Traverse City Record-Eagle

Sports Columnists

September 12, 2009

James Cook: Lions, fans may need shrink

So, you're a Lions fan.

There probably are worse things to be.

I can't think of many right now, but there has to be.

"Research shows that the sense of belonging, even if it's a losing team, is actually good for you and has positive effects on health," says Dr. Eddie O'Connor, Chief Sports Psychologist for Mary Free Bed Rehabilitation Hospital. "So I encourage people to stay avid fans, but back away from the expectation and enjoy the process of competition."

So it can be healthy.

Perhaps not for your television or whatever inanimate object that bears the brunt of your frustration, but for you, that 42-7 beatdown the New Orleans Saints put on Detroit last year can actually be a good thing. Provided you aren't actually a Lions player.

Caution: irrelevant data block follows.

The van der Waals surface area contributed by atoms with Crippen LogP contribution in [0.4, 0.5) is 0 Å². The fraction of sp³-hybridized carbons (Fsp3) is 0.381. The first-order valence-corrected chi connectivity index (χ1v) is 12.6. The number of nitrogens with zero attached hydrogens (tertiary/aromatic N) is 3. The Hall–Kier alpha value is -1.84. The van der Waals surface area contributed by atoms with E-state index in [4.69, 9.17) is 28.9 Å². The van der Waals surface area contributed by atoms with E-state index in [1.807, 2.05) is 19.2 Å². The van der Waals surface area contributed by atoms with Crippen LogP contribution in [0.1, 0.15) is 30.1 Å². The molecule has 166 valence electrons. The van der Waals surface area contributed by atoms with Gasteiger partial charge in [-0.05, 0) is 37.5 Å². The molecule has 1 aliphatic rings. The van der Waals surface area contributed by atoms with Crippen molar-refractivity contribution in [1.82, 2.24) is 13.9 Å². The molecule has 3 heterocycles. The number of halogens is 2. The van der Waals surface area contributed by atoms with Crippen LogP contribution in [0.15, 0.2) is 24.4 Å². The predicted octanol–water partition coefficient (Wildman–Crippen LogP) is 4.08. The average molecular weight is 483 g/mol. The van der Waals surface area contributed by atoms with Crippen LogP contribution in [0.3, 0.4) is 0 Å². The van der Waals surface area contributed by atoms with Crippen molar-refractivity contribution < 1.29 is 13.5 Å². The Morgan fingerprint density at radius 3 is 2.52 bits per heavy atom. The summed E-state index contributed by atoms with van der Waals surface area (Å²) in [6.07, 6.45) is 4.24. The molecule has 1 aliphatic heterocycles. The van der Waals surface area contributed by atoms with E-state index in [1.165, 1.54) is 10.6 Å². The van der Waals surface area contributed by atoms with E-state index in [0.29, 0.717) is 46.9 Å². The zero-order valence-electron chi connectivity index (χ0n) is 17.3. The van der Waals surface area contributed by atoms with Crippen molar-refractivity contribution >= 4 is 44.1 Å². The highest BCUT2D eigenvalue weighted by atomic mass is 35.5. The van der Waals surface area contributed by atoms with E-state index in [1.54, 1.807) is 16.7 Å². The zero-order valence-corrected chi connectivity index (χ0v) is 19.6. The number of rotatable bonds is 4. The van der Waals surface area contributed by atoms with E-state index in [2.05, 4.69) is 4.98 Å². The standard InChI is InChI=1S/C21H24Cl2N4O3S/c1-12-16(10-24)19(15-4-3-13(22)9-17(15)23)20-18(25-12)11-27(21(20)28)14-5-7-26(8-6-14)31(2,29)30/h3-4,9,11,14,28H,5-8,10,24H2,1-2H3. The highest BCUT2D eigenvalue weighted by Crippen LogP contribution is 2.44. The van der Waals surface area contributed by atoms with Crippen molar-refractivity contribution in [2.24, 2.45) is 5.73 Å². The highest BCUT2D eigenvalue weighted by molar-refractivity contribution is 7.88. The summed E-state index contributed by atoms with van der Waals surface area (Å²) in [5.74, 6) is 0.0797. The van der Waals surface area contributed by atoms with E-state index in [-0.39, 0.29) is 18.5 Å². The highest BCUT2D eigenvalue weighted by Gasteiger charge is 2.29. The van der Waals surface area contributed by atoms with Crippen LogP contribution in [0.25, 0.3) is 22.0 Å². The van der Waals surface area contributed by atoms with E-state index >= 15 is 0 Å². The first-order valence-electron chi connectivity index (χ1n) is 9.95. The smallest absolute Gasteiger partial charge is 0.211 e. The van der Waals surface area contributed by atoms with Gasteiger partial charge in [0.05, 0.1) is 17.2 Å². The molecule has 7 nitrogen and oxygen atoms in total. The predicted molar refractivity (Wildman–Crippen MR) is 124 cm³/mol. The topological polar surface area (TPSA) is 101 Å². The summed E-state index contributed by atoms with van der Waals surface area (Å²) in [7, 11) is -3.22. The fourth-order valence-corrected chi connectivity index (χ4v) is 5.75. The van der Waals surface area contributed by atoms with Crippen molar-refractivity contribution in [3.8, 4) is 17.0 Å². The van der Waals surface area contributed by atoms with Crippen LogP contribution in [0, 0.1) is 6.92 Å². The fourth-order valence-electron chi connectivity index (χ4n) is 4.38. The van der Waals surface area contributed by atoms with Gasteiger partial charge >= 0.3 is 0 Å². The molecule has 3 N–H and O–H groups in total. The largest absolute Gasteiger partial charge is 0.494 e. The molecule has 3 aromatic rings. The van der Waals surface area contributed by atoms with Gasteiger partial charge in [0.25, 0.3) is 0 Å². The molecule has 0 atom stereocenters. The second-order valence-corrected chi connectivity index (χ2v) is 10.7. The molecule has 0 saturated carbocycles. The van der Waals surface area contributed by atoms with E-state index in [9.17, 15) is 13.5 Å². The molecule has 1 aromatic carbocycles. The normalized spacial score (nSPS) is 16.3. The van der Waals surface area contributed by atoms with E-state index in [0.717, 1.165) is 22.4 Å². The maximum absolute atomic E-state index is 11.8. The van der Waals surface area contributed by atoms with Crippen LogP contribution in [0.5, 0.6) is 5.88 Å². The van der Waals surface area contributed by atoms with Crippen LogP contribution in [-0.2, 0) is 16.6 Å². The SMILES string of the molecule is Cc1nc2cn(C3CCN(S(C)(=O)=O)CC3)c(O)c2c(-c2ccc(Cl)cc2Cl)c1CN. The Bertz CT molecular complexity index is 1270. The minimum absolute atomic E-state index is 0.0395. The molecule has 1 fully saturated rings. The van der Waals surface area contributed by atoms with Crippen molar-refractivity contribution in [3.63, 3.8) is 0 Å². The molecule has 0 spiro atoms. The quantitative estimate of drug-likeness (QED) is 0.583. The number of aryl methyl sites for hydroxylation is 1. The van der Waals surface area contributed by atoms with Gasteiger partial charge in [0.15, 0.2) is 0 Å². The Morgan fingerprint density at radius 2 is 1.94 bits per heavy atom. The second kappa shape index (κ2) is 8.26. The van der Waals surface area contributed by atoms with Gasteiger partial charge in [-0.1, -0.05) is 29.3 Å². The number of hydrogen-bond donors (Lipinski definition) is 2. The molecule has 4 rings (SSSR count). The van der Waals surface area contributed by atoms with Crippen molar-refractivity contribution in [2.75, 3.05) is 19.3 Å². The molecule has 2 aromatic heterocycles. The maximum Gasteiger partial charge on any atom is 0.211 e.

"It's going to hurt anybody," O'Connor said. "Every time a player loses, they take it very personally. ... There is a tremendous amount of pride, because this is their livelihood at this level. So a loss, let alone 16 of them, would be taken pretty personally."

The mental hurdle for Detroit may be bigger than the oncoming defensive tackle. With even the slightest setback, fans and haters alike will be trotting out the "same ol' Lions" talk.

"For them to get past it, they need the mental toughness to be able to focus on the here and now as opposed to being distracted about what everybody is talking about in the past," O'Connor said. "Focusing on the here and now is the biggest factor and the things you can control is really the most critical factor for the Lions' players and front office."

To help the Lions -- or the few remaining ones who suffered through the NFL's first 0-16 campaign -- the team cleaned house in the offseason.

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